The point is there are risks whatever we do and we need to balance those risks. There is the old phycological test where participants are faced with a full tram where the brakes have failed hurtling down the track and will hit a brick wall and everyone will die if it is not diverted onto a side-track where a mother and her children are crossing. You have to choose whether to sacrifice all the people in the tram or sacrifice the mother and children for the greater good of the much larger number on the tram. By the sound of it you would sacrifice the people on the tram. The point of that test is that there is no good answer and no perfect outcome. The same is true of Covid in that there are no good options but I do find it sad that in our society increasingly we seemingly have to subscribe to a politically correct viewpoint where those who subscribe to that view simply say "we are right and you are wrong" and we will back this up by being abusive to you.

Anyway enough said - I should know by now polite and sensible debate on here is impossible.


The problem is you've just completely ignored the points I've made. There are good options that reduce risks - lockdowns that stop the spread and suppress the virus is exactly that. Doing nothing kills people and will tank the economy - the two are very much related. The problem with anti-lockdowners is in your mind the country just continues to function as if it was pre-covid. This isn't a reality.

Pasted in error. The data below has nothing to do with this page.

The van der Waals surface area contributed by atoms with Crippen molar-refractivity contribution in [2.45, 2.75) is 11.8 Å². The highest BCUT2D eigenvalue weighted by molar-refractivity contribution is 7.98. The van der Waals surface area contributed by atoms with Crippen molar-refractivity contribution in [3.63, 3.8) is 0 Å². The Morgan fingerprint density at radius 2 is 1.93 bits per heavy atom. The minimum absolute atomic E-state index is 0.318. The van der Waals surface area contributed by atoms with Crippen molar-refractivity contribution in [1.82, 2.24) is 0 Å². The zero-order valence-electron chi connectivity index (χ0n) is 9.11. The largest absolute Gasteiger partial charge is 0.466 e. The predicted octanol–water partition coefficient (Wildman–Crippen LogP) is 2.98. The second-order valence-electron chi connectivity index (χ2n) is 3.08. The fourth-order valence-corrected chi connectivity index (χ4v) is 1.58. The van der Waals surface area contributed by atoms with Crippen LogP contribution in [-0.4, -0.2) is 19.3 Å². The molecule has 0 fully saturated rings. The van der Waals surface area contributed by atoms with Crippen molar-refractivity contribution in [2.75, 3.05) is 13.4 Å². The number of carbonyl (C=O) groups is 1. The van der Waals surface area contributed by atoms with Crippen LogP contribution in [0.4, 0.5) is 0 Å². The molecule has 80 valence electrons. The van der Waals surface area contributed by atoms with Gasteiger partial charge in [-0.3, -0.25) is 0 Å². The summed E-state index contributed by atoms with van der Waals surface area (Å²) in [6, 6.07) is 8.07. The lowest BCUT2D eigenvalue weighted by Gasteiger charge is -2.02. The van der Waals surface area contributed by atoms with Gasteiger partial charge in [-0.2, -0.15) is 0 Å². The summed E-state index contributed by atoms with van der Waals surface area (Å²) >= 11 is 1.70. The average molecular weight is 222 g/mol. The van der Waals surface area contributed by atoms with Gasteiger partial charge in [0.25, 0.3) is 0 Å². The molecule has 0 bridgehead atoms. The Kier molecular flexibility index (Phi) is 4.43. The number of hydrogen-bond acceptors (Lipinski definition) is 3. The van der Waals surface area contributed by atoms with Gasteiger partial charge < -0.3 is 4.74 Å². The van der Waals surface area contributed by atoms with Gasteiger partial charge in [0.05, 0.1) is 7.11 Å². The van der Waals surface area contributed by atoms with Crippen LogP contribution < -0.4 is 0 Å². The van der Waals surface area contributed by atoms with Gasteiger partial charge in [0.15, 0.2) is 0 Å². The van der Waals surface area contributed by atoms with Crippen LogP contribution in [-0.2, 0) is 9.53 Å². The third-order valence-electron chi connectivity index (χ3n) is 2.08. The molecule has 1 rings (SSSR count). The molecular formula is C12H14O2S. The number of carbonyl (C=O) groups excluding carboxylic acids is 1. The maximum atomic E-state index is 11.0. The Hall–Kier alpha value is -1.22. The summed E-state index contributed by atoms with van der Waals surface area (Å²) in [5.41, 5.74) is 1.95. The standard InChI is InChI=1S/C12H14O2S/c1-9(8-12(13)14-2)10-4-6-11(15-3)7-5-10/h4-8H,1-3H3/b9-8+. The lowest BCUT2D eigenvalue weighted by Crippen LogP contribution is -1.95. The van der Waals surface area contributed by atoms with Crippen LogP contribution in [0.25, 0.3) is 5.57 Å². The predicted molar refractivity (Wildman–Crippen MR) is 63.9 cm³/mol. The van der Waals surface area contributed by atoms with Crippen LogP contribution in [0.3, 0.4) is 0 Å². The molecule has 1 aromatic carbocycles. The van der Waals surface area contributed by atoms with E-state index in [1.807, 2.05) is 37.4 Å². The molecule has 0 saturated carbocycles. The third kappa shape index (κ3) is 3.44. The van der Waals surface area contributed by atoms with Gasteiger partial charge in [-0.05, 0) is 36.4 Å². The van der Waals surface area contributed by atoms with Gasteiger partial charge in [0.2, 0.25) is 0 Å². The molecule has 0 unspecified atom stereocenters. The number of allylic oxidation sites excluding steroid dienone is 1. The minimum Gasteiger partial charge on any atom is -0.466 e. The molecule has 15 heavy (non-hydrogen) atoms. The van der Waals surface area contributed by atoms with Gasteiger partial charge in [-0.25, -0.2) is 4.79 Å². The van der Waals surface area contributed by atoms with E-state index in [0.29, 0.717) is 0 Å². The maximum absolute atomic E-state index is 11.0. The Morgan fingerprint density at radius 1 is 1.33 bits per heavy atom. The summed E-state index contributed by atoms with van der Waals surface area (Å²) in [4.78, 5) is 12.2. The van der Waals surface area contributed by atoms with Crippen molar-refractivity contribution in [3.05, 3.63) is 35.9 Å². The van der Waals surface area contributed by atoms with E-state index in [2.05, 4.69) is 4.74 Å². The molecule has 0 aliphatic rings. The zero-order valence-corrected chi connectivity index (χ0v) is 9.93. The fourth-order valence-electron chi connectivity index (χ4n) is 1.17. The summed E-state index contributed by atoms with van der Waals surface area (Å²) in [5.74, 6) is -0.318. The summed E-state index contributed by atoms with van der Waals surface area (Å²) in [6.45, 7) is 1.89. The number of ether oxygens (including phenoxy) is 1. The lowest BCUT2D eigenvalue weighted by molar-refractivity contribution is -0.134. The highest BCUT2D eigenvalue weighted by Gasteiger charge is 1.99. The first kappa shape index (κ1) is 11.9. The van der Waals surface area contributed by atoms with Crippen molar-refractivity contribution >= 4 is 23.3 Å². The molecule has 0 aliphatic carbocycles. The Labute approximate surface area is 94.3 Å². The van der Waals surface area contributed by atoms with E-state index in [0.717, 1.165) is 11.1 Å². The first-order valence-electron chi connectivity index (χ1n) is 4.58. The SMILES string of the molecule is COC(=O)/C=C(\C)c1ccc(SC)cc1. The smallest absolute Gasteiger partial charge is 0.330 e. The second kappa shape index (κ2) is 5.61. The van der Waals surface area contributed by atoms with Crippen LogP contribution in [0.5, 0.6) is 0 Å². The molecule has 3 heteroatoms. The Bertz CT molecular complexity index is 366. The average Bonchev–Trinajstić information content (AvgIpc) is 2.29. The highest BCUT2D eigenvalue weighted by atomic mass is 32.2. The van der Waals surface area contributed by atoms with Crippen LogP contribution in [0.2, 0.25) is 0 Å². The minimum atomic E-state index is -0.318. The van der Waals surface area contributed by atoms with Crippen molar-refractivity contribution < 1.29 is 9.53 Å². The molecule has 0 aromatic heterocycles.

To use your odd anecdote - doing nothing would be blowing the tram up and shooting the family.


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Re: Any updates?

by andrew1957 » 09 Nov 2020 13:56

Jagermesiter1871
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Wow what a oxf*rd moron.

1 - if you get a lockdown right not only does it stop covid transmission (thus reduce covid deaths), stop consequential deaths from the health service reaching capacity; it also saves the economy. Saving lives/reducing covid transmission isn't diametrically opposed to saving the economy, in fact they are very much related. See countries who have managed this correctly.

2- Deaths aren't the only important parameter here. As Snowflake has said, long covid is a very real issue and something that can affect much younger patients. We still don't have understand this virus to know the long lasting ramifications, so to brazenly say 'llol all we're doing is giving old people a few extra years' is not only disgusting in its own right, is also well wide of the mark.